Hospitals and other healthcare providers operate on notoriously thin margins, which typically result in small and often unskilled IT staff. That’s why it’s crucial for healthcare organizations to choose the cloud and networking services providers that best meet their DR and contingency planning needs.

AT&T Business Solutions offers agile cloud-based continuity and security services that can help healthcare providers avoid potentially disastrous downtime from natural disasters, power grid outages, ransomware, and other threats. AT&T’s data-loss prevention, intrusion detection, and vulnerability scanning functionality can be deployed in the cloud, via a VPN, at mobile endpoints, and in a provider’s in-house data center.

AT&T FlexWare offers healthcare providers a cost-efficient, cloud-based network infrastructure that includes software-defined networking (SDN) and network function virtualization (NFV) technologies. By installing a single AT&T FlexWare device at one facility, healthcare providers can run multiple AT&T-certified virtual functions from best-of-breed vendors, including virtual routers, virtual security, and virtual WAN acceleration. Among the management benefits of AT&T FlexWare are proactive fault management, trouble isolation, and problem resolution – all essential to minimizing downtime and outages.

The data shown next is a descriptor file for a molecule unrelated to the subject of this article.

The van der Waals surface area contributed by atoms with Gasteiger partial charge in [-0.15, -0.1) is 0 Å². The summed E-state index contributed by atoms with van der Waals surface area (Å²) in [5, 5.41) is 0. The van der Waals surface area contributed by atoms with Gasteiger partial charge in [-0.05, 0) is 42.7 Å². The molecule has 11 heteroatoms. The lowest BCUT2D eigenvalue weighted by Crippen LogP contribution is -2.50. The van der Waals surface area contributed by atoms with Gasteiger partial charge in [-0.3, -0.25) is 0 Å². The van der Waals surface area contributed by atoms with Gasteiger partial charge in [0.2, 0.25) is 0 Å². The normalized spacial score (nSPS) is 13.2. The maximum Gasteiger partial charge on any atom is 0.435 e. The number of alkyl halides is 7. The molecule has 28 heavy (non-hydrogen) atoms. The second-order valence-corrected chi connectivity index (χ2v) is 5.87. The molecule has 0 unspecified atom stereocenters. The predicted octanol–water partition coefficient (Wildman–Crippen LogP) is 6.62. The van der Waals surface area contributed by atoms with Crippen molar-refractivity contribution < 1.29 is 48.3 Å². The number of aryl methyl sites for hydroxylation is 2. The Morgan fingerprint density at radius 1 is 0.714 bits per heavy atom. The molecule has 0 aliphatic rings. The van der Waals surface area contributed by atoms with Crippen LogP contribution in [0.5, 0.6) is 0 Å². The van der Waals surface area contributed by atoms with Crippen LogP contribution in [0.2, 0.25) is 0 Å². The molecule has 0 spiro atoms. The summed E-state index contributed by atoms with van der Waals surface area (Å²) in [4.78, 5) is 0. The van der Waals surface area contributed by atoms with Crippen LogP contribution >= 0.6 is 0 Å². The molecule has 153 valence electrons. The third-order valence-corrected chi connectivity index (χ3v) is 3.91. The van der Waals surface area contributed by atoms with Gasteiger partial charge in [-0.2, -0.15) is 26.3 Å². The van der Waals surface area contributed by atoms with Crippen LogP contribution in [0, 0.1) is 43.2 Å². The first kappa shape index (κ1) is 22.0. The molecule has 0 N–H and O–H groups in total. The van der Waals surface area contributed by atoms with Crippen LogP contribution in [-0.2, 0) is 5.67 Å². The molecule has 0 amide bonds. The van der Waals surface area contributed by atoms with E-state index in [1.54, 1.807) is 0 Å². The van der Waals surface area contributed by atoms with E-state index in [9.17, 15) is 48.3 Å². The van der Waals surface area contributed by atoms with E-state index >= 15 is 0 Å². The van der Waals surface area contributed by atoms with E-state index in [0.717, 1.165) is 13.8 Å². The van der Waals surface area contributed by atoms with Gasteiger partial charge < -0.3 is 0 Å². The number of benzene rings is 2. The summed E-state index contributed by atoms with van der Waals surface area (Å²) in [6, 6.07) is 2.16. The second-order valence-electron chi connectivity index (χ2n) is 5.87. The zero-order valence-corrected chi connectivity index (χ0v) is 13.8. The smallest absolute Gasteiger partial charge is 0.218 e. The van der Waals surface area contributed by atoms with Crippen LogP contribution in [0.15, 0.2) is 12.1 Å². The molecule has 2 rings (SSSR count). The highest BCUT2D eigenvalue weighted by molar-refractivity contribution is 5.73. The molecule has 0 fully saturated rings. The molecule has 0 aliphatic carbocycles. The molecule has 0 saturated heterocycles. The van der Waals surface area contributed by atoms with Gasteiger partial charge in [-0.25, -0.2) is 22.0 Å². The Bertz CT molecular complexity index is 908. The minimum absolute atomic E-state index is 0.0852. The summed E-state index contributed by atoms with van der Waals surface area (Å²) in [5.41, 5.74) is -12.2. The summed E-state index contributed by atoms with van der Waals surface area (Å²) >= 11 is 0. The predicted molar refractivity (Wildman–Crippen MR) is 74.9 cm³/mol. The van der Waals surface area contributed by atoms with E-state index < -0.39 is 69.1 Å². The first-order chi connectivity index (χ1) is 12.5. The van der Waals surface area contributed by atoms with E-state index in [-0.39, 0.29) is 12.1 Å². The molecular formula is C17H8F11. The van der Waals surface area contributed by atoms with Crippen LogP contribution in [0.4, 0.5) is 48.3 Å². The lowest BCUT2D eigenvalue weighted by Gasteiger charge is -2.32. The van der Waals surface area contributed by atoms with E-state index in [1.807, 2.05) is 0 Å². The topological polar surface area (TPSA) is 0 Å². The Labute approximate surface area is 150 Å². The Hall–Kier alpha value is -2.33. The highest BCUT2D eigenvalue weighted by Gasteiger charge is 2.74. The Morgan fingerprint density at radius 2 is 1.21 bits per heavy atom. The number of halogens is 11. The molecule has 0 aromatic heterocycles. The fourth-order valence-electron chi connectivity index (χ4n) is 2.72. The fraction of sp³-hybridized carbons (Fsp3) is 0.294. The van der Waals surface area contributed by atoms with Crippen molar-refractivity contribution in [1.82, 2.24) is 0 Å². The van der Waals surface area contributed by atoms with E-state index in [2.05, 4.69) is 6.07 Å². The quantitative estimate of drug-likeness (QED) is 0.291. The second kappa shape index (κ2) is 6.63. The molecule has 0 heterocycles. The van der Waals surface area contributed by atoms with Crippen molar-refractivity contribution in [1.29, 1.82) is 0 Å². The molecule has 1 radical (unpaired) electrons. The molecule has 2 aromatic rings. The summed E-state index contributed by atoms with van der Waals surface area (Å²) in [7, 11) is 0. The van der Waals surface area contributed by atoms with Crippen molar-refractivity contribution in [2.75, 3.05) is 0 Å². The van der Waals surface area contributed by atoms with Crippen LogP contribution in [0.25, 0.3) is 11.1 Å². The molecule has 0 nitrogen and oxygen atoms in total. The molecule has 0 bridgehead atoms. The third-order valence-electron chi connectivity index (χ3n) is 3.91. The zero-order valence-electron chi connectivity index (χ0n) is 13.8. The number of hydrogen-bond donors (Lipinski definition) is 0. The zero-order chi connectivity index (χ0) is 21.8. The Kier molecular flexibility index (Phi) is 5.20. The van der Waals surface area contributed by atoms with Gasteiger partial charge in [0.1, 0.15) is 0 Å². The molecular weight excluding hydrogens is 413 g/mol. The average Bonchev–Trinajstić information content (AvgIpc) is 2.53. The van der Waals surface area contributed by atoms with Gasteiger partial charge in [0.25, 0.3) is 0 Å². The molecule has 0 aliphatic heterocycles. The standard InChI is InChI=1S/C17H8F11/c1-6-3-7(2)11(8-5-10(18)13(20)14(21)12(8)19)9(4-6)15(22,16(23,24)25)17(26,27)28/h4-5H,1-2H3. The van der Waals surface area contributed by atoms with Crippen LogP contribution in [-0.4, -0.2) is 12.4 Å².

Security and business continuity must be top priorities for healthcare providers seeking networking solutions. Not only are providers under pressure to meet compliance requirements, their network infrastructures and PHI databases are prime targets for modern cyber criminals, while disaster may be a storm or earthquake away.

By delivering flexible and scalable cloud-based security, backup, and recovery solutions, AT&T Business Solutions and AT&T FlexWare offer healthcare providers the agility and reliability they need to sustain IT operations and network connectivity during and in the wake of disaster.